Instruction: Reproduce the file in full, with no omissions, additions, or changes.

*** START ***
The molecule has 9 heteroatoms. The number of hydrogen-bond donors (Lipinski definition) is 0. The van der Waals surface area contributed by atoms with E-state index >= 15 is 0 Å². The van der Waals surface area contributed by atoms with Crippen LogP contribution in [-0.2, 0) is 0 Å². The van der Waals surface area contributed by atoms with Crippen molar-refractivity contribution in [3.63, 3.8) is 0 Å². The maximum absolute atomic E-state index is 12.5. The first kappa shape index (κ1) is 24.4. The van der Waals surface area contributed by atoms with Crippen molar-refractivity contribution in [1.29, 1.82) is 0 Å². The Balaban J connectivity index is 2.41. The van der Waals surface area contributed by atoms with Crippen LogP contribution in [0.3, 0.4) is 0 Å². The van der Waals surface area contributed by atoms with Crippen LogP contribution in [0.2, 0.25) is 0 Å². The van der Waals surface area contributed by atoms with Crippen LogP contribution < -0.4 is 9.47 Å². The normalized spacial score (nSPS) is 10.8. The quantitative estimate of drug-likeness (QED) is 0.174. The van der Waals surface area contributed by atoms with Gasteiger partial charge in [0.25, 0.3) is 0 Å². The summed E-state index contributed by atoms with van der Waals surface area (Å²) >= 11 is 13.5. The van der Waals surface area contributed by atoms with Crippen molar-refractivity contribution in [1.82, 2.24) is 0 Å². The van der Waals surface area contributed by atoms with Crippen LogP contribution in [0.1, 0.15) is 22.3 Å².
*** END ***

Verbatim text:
The molecule has 9 heteroatoms. The number of hydrogen-bond donors (Lipinski definition) is 0. The van der Waals surface area contributed by atoms with E-state index >= 15 is 0 Å². The van der Waals surface area contributed by atoms with Crippen LogP contribution in [-0.2, 0) is 0 Å². The van der Waals surface area contributed by atoms with Crippen molar-refractivity contribution in [3.63, 3.8) is 0 Å². The maximum absolute atomic E-state index is 12.5. The first kappa shape index (κ1) is 24.4. The van der Waals surface area contributed by atoms with Crippen molar-refractivity contribution in [1.29, 1.82) is 0 Å². The Balaban J connectivity index is 2.41. The van der Waals surface area contributed by atoms with Crippen LogP contribution in [0.3, 0.4) is 0 Å². The van der Waals surface area contributed by atoms with Crippen LogP contribution in [0.2, 0.25) is 0 Å². The van der Waals surface area contributed by atoms with Crippen LogP contribution < -0.4 is 9.47 Å². The normalized spacial score (nSPS) is 10.8. The quantitative estimate of drug-likeness (QED) is 0.174. The van der Waals surface area contributed by atoms with Gasteiger partial charge in [0.25, 0.3) is 0 Å². The summed E-state index contributed by atoms with van der Waals surface area (Å²) >= 11 is 13.5. The van der Waals surface area contributed by atoms with Crippen molar-refractivity contribution in [1.82, 2.24) is 0 Å². The van der Waals surface area contributed by atoms with Crippen LogP contribution in [0.1, 0.15) is 22.3 Å².